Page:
AS: Yes, I guess I agree with that rule of thumb. But I still think it's incredible that Pton guy actually beat himself up.

Phoebe: No, it happens in the broader world too, just like people pretending to be other than who they are or forging their credentials, but I am more interested in the academic incarnations I also think that the borderline hysterical response (campus protest, soul-searching assemblies, and the general cathartic overturning of business as usual) is particular to colleges and maybe other smaller, highly organized institutions like companies, because an entire city requires more than a few anonymous racist notes to go into hysteria mode. I think people actually have to die for whole towns and cities to get this agitated, so that kind of reduces the incentive to stage such crimes just for attention. Better to send racist notes than kill people for effect.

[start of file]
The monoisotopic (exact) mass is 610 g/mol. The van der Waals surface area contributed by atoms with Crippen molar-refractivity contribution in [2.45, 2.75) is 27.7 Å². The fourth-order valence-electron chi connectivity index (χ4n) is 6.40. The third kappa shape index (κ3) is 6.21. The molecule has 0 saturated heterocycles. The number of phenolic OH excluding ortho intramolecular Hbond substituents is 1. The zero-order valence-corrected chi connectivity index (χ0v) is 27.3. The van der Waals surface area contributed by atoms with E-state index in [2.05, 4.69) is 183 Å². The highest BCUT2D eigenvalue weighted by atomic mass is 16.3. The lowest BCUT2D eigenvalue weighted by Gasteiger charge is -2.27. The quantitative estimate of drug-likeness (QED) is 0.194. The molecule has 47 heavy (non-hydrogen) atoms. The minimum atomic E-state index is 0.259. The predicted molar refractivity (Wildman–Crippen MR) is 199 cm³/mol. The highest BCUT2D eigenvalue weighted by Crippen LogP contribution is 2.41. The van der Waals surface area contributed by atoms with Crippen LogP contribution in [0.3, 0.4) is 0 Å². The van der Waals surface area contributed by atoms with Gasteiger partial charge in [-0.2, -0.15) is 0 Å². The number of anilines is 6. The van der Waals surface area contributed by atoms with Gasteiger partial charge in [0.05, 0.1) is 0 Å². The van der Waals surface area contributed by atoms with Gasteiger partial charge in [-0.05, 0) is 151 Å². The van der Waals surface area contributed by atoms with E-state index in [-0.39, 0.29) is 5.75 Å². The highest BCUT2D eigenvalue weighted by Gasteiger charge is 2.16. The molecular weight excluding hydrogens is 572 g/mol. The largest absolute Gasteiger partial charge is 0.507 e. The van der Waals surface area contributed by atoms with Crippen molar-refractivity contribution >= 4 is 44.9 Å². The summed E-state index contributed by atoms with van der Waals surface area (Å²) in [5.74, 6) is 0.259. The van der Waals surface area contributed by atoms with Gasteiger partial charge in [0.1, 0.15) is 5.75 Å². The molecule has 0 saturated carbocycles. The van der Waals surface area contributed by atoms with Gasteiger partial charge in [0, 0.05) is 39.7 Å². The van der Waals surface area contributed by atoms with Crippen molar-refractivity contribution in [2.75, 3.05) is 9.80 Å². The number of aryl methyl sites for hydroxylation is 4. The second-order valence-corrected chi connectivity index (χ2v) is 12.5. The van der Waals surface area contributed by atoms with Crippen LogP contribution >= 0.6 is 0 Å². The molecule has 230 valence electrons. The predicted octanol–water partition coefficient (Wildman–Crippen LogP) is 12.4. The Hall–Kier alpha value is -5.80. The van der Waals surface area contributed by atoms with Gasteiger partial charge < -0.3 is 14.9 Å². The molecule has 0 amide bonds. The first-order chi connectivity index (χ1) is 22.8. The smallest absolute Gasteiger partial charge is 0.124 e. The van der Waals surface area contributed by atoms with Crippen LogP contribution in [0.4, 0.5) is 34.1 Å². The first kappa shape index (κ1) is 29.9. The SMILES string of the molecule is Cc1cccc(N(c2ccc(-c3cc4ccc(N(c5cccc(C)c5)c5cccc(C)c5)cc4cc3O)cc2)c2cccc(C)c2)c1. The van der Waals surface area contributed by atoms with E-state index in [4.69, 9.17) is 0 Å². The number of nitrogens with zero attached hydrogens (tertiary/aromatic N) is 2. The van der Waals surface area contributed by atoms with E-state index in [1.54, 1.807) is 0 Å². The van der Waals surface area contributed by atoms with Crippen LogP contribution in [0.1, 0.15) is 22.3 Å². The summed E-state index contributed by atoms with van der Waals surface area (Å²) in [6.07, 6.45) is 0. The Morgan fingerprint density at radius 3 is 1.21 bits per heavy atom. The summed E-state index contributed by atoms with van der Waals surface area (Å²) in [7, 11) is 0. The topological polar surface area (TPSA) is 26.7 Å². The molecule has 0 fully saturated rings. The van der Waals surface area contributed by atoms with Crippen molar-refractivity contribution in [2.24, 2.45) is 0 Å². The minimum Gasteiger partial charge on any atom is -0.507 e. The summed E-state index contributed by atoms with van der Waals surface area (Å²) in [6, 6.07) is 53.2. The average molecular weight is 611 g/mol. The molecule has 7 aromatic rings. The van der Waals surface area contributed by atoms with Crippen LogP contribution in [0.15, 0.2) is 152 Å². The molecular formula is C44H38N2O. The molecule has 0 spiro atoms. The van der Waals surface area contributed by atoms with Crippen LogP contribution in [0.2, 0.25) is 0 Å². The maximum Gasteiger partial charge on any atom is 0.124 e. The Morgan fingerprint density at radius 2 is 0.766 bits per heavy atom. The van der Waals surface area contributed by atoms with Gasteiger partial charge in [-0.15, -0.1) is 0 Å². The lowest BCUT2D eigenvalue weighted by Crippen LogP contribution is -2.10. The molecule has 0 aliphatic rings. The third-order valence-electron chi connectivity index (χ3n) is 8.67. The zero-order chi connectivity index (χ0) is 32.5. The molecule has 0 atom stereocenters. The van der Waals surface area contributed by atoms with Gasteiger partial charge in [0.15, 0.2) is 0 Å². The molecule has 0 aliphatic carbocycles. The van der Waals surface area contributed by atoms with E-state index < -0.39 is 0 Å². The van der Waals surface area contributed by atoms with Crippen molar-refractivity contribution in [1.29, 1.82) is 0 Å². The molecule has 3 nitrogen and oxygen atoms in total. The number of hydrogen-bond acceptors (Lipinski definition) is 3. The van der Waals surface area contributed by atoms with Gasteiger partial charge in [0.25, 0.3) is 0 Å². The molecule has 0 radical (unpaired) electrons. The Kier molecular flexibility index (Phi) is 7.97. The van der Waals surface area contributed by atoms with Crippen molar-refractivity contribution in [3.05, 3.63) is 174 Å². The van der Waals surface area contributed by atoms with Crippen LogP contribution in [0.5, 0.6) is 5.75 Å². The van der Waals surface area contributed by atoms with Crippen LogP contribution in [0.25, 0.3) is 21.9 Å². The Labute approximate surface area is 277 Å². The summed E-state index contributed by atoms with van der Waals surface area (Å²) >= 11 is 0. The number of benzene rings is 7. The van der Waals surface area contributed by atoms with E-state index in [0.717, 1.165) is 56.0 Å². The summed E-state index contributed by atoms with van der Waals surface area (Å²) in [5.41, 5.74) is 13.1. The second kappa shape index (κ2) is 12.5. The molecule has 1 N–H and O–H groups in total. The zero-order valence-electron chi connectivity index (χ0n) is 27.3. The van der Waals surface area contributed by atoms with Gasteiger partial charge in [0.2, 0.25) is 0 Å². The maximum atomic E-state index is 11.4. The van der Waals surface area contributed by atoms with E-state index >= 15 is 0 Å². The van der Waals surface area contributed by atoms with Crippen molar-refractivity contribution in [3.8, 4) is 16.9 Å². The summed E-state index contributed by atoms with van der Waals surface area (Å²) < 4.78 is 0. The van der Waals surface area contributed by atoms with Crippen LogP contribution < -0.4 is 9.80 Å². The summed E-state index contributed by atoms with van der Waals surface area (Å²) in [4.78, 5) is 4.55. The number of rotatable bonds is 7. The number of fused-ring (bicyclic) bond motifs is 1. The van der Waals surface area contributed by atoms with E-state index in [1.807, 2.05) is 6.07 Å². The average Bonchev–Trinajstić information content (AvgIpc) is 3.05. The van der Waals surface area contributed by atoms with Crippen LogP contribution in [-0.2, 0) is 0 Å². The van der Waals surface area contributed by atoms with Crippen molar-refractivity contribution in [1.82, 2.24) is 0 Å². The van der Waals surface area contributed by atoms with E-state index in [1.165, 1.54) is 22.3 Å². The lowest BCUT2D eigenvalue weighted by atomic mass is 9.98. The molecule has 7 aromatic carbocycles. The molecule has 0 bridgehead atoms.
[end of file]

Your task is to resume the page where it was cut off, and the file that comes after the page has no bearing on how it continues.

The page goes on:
Andrew Stevens said...

Yes, I guess I agree with that rule of thumb. But I still think it's incredible that Pton guy actually beat himself up.

I think he hurt himself because of psychological issues (a la "cutters") and then made up the story to explain it.

Phoebe's Paris commuter-train incident is another clear sign of the pattern. The swastikas were a red flag it was made up (especially since the attackers were described as Arabs and blacks, very few of whom harbor a great love for the Nazis). Had I heard the exact same story without the swastikas, I would have believed it. The swastikas make the story implausible on its face.

The murderers of James Byrd and Matthew Shepard did not leave written notes with racial or anti-gay slurs around their bodies after killing them, because real bigoted criminals just don't do that. (Although they might have back in the day when they believed they were part of a silent majority, but that day is no longer here.)

Anonymous said...

This one was much in the news in Lincoln. Predictably, after she was exposed as a liar, the usual "fake-but-real" PC crowd ignored the lies and declared the incident was still "useful" in keeping us on the alert for demon white males.